LONGVIEW — Cowlitz County officials say they hope to avoid a legal battle like the one Grays Harbor County is fighting with its Superior Court judges about their budget, and they have good reason to be worried.
The Grays Harbor case has dragged out for more than a year and already cost the state and county more than $500,000 in legal fees. A trial is not scheduled until June, though judges recently have offered the commissioners a settlement agreement and the case has a court-approved stay until April.
Cowlitz Superior Court judges have threatened a similar lawsuit after Cowlitz County commissioners balanced the 2013 budget by directing all department heads to reduce their budgets by 5 percent. That’s roughly $270,000, and the judges say they can’t operate as required by the state without that money.
The local judges have until March 1 to reach an agreement with commissioners or sue.
Both disputes deal with the same question: Who makes the final call on a Superior Court budget? (District Court, which handles misdemeanor crimes, is not involved).
But Tom Fitzpatrick, the lawyer representing Grays Harbor County commissioners, said the are much larger implications.
Grays Harbor judges, he said, have asserted “that they alone can determine their budgetary, staffing and facility needs and (the commissioners) have no say whatsoever except to give them what they unilaterally determine they need.”
If the judges are found to have the final say in budget disputes with commissioners, they also could make the same demands of the Legislature for state funding, Fitzpatrick said. And that could end up costing everyone much more.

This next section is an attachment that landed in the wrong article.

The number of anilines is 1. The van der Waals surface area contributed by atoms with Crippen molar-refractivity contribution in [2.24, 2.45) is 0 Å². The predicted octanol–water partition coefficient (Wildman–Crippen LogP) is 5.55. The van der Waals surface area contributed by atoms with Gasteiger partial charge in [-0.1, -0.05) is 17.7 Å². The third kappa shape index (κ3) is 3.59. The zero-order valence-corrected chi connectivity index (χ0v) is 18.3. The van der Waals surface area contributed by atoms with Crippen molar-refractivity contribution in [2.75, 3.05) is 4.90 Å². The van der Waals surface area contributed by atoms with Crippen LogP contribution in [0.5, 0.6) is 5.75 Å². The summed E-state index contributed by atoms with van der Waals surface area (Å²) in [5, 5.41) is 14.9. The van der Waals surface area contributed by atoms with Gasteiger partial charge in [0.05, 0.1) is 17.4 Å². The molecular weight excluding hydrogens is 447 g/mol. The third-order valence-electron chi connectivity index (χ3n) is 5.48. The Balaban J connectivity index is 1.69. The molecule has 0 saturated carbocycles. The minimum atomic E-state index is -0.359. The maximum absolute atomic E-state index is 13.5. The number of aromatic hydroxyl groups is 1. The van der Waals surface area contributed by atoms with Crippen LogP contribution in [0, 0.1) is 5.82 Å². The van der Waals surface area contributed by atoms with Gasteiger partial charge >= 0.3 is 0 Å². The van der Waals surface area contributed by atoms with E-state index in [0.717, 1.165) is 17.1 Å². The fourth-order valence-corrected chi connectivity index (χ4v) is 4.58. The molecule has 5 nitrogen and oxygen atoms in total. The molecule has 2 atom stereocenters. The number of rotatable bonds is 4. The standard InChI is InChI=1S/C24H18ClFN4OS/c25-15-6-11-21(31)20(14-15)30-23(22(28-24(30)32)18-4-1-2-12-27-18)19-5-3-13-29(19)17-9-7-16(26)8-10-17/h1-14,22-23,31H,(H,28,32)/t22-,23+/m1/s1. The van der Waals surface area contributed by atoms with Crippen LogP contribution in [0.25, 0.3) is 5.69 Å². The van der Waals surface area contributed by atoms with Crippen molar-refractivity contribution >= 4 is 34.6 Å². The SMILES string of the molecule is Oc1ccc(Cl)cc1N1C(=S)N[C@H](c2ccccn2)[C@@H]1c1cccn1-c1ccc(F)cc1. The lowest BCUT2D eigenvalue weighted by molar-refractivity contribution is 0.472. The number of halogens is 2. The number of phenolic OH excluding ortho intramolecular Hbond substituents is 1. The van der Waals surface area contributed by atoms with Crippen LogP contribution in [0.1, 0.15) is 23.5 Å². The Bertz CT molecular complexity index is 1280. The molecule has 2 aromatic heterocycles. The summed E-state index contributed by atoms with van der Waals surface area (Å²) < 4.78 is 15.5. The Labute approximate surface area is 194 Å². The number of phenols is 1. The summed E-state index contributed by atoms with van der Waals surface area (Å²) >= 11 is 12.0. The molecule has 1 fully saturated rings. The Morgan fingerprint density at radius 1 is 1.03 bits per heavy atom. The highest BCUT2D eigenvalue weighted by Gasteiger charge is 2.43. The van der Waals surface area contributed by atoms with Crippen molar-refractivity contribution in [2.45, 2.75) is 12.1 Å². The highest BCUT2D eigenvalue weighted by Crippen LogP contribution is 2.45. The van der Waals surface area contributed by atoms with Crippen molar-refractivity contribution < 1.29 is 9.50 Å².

“If the judges prevail, it will be worse than the education funding lawsuit,” he said, referring to a State Supreme Court ruling that could cost the state $4 billion over several years.
In the schools case, Fitzpatrick said, at least the Legislature is allowed to figure out how to meet the costs. If judges have ultimate say on their budgets, though, the Legislature would have no role “other than to give what’s demanded.”
The Grays Harbor judges say they dealt with years of sub-standard budgets, including waiting 19 years for a third courtroom that still hasn’t been built. If they’re required by the state to run courts, they argue, they need to be adequately funded. Cuts to the 2012 Grays Harbor budget were the final straw.
“They believed they could no longer do what they’re required to do under the state constitution and state law,” said Seattle attorney Scott Missall, who is representing the Grays Harbor judges. He also is in the process of signing a similar contract to represent Cowlitz County’s judges.
Fitzpatrick and his partner Philip Talmadge, who is a former State Supreme Court Judge, have been retained to represent Cowlitz County commissioners to handle the other side of the negotiations at a cost of $377 an hour.
All that legal work comes at a cost — The Daily World newspaper tallied more than $400,000 in legal costs for Grays Harbor County case by October — and is somewhat ironic given that the nature of the dispute is cutting the budget.
“It’s a legitimate concern,” Fitzpatrick said. “And it should be, not only for county taxpayers but for the state as well.” (The state Attorney General’s office has paid for Missall to represent the judges in court. It’s not yet clear if the state also would pay for the Cowlitz County judges’ costs if a lawsuit is filed here).
Cowlitz County commissioners still hope they can avoid those kinds of legal costs.
They said paying for legal advice during their negotiations with the judges may well save them much more in the long run.
“They’ve spent hundreds and hundreds of thousands dollars there,” Commissioner Dennis Weber said of Grays Harbor County. “(Working to avoid such a lawsuit), I think is money well spent.”